Happy Thursday! Today was the last day of the week with students for me – we’re in PD tomorrow and then off on Monday for the Labor Day holiday in the US. My school year is off to a GREAT start and I hope you’re enjoying an awesome transition back to school. I’ve revamped a few things in my flipped classroom this year to help me be more present individually with my students in their learning. I. AM. LOVING this new checkpoint system that I’ve implemented. Here’s how we’re using Google Forms to gather evidence of student learning in my “in-class” flip. Get ready for an E.L.F!
First thing – I’m a sucker for a good acronym. If you read my last post on increasing collaboration in my classroom with the B.O.A.R.D. strategy, you know what I’m talking about! As I was revamping my plans for my Government classes this summer, I wanted to focus on improving two things: collaboration among my students and increasing individual discussion and feedback on learning with my students. Enter the E.L.F.
I know you’re curious by now and are ready to learn what E.L.F. stands for, right?
E.L.F. stands for “Evidence of Learning Form!” My students said the acronym should actually be “EOLF” and my response was, “oh yes, we always say we live in the USOA, don’t we?” My point was made 🙂
After two to three videos, my students complete an ELF that I share with them using Google Classroom. (The locked form option in Classroom is still super glitchy, so I don’t use it just yet). If my students get a 100% on the E.L.F. they can either move on with their videos or start an extension activity on their HyperDoc. If they get less than 100% on their E.L.F., I go to them with their results pulled up on my iPad, and we talk about what they missed. If they’re still not quite clear on what they missed, I have them re-watch the video with the specific content, then I chat with them again. Most of the time, they’ve cleared up their misconception and are ready to move on. Sometimes, I open up a drawing app on my iPad to sketch out an example or explanation. This has been FANTASTIC!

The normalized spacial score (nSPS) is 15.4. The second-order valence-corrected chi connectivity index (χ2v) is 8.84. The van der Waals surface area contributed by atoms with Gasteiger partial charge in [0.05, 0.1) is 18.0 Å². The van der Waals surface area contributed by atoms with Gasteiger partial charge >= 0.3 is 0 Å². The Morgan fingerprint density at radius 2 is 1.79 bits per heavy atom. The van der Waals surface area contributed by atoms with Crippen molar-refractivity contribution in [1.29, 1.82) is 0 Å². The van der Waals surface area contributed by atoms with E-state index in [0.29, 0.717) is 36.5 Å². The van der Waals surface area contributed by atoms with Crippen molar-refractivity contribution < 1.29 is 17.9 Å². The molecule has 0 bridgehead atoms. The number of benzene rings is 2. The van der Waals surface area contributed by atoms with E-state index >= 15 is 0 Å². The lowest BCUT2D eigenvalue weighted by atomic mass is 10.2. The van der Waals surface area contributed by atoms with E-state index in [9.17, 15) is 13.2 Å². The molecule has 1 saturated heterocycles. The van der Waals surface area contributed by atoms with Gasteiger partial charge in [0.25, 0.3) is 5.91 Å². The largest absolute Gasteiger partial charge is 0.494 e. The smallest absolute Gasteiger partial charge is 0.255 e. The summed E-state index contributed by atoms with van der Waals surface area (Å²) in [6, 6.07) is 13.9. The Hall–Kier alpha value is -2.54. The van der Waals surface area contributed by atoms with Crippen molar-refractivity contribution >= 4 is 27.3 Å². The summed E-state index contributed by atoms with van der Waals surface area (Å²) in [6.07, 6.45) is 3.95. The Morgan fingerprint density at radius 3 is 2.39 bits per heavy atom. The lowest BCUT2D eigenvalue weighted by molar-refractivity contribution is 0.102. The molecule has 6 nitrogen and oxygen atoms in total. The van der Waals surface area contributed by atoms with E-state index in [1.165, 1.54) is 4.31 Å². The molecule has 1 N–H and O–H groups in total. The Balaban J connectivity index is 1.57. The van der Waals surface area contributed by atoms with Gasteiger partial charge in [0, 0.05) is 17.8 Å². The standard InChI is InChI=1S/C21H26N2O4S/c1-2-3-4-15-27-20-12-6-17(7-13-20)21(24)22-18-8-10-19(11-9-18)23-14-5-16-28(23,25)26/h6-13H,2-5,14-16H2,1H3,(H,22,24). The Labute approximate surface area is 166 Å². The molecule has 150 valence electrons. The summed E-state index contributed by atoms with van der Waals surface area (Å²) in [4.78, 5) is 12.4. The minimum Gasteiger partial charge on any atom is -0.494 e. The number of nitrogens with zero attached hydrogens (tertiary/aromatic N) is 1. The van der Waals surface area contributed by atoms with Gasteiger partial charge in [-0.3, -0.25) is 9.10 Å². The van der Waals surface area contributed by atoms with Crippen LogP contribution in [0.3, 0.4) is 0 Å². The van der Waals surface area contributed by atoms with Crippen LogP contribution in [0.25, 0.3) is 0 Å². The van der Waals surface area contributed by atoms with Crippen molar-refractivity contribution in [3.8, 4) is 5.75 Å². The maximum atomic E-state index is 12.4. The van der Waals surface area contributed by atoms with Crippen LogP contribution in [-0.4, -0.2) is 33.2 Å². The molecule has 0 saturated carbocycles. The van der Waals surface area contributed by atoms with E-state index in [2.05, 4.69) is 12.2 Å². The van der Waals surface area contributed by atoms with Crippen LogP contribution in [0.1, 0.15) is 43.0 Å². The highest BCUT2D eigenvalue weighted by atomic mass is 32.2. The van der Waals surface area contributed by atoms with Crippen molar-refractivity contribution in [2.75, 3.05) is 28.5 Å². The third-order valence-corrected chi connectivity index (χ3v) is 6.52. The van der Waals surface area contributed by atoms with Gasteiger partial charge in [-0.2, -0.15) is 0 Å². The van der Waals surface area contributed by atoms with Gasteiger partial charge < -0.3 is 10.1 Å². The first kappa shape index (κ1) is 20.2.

What goes on an E.L.F., you ask? Two to three questions that ask students to apply what they’ve learned – no spitting out definitions that they copy and paste from Google here!
If you come into my Government classroom, here’s what you’ll see:
–> students working asynchronously about 1/3-1/2 of the class period
–> students working on extension activities
–> students checking the XP leaderboard on Classroom
–> students creating products such as games, presentations, conversations, etc., that demonstrate learning
–> me bouncing around from student to student, answering questions, clarifying misconceptions, explaining concepts in multiple ways, while sitting on the floor, a stool, or perched on a table
–> frequent formative assessment through E.L.F. activities and whole-class review games
–> a Keurig that is almost always running because I’m a coffee-holic
The E.L.F. and B.O.A.R.D strategies are exactly what I needed to add in my classroom this year! I feel like my students are focusing on learning content, collaborating with their peers, creating, and thinking critically. I’m loving it!
Enjoy the rest of your week!